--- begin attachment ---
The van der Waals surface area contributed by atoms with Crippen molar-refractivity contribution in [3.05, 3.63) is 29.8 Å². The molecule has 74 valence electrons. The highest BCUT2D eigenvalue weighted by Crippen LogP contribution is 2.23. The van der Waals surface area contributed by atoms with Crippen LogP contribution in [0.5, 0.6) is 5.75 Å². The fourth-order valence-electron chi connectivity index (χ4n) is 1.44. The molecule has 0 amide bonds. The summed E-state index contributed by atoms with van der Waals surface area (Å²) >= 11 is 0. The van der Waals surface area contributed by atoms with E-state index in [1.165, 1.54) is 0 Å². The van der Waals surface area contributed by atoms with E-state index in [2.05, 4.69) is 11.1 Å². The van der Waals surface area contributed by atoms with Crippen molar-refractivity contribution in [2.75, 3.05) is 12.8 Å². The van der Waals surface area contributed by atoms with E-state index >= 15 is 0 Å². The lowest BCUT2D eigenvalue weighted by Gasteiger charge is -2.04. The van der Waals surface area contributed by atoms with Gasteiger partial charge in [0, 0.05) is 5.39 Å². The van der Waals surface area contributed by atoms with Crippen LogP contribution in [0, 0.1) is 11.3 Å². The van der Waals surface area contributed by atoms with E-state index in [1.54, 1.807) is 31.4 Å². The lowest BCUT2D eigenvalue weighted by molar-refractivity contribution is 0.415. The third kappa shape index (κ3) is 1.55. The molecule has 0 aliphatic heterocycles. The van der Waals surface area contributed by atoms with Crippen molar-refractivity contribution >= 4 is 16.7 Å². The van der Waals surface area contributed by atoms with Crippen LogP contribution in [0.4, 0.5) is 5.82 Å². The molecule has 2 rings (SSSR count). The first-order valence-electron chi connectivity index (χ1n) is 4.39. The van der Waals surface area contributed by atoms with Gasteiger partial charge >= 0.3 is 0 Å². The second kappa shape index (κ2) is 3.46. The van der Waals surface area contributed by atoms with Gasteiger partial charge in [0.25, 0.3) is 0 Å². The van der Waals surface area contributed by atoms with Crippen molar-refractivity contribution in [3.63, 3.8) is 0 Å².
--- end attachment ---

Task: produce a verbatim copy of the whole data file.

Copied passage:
The van der Waals surface area contributed by atoms with Crippen molar-refractivity contribution in [3.05, 3.63) is 29.8 Å². The molecule has 74 valence electrons. The highest BCUT2D eigenvalue weighted by Crippen LogP contribution is 2.23. The van der Waals surface area contributed by atoms with Crippen LogP contribution in [0.5, 0.6) is 5.75 Å². The fourth-order valence-electron chi connectivity index (χ4n) is 1.44. The molecule has 0 amide bonds. The summed E-state index contributed by atoms with van der Waals surface area (Å²) >= 11 is 0. The van der Waals surface area contributed by atoms with E-state index in [1.165, 1.54) is 0 Å². The van der Waals surface area contributed by atoms with E-state index in [2.05, 4.69) is 11.1 Å². The van der Waals surface area contributed by atoms with Crippen molar-refractivity contribution in [2.75, 3.05) is 12.8 Å². The van der Waals surface area contributed by atoms with E-state index >= 15 is 0 Å². The lowest BCUT2D eigenvalue weighted by Gasteiger charge is -2.04. The van der Waals surface area contributed by atoms with Gasteiger partial charge in [0, 0.05) is 5.39 Å². The van der Waals surface area contributed by atoms with Crippen LogP contribution in [0, 0.1) is 11.3 Å². The van der Waals surface area contributed by atoms with E-state index in [1.54, 1.807) is 31.4 Å². The lowest BCUT2D eigenvalue weighted by molar-refractivity contribution is 0.415. The third kappa shape index (κ3) is 1.55. The molecule has 0 aliphatic heterocycles. The van der Waals surface area contributed by atoms with Crippen molar-refractivity contribution >= 4 is 16.7 Å². The van der Waals surface area contributed by atoms with Crippen LogP contribution in [0.4, 0.5) is 5.82 Å². The molecule has 2 rings (SSSR count). The first-order valence-electron chi connectivity index (χ1n) is 4.39. The van der Waals surface area contributed by atoms with Gasteiger partial charge >= 0.3 is 0 Å². The second kappa shape index (κ2) is 3.46. The van der Waals surface area contributed by atoms with Gasteiger partial charge in [0.25, 0.3) is 0 Å². The van der Waals surface area contributed by atoms with Crippen molar-refractivity contribution in [3.63, 3.8) is 0 Å².